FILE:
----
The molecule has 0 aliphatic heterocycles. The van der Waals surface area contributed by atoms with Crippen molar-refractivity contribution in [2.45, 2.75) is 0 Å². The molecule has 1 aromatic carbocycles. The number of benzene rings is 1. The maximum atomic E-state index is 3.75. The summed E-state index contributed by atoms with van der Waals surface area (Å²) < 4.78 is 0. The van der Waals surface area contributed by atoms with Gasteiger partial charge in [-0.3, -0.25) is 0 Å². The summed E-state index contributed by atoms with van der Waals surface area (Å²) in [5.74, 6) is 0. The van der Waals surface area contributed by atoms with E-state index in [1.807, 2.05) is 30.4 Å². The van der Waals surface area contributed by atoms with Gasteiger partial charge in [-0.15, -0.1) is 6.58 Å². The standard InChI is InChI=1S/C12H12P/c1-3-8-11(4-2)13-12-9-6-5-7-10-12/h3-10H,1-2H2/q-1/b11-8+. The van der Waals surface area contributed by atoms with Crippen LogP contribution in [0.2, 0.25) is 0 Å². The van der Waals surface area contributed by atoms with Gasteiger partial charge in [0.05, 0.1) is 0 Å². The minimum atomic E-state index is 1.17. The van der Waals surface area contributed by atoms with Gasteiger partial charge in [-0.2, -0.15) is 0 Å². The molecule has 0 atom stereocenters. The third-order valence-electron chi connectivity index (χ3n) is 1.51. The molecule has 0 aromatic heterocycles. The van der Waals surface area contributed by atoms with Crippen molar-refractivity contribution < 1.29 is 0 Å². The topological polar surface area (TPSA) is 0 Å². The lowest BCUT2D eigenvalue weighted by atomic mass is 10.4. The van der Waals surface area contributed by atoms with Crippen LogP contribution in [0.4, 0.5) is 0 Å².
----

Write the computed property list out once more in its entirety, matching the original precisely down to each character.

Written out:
The molecule has 0 aliphatic heterocycles. The van der Waals surface area contributed by atoms with Crippen molar-refractivity contribution in [2.45, 2.75) is 0 Å². The molecule has 1 aromatic carbocycles. The number of benzene rings is 1. The maximum atomic E-state index is 3.75. The summed E-state index contributed by atoms with van der Waals surface area (Å²) < 4.78 is 0. The van der Waals surface area contributed by atoms with Gasteiger partial charge in [-0.3, -0.25) is 0 Å². The summed E-state index contributed by atoms with van der Waals surface area (Å²) in [5.74, 6) is 0. The van der Waals surface area contributed by atoms with E-state index in [1.807, 2.05) is 30.4 Å². The van der Waals surface area contributed by atoms with Gasteiger partial charge in [-0.15, -0.1) is 6.58 Å². The standard InChI is InChI=1S/C12H12P/c1-3-8-11(4-2)13-12-9-6-5-7-10-12/h3-10H,1-2H2/q-1/b11-8+. The van der Waals surface area contributed by atoms with Crippen LogP contribution in [0.2, 0.25) is 0 Å². The van der Waals surface area contributed by atoms with Gasteiger partial charge in [0.05, 0.1) is 0 Å². The minimum atomic E-state index is 1.17. The van der Waals surface area contributed by atoms with Gasteiger partial charge in [-0.2, -0.15) is 0 Å². The molecule has 0 atom stereocenters. The third-order valence-electron chi connectivity index (χ3n) is 1.51. The molecule has 0 aromatic heterocycles. The van der Waals surface area contributed by atoms with Crippen molar-refractivity contribution < 1.29 is 0 Å². The topological polar surface area (TPSA) is 0 Å². The lowest BCUT2D eigenvalue weighted by atomic mass is 10.4. The van der Waals surface area contributed by atoms with Crippen LogP contribution in [0.4, 0.5) is 0 Å².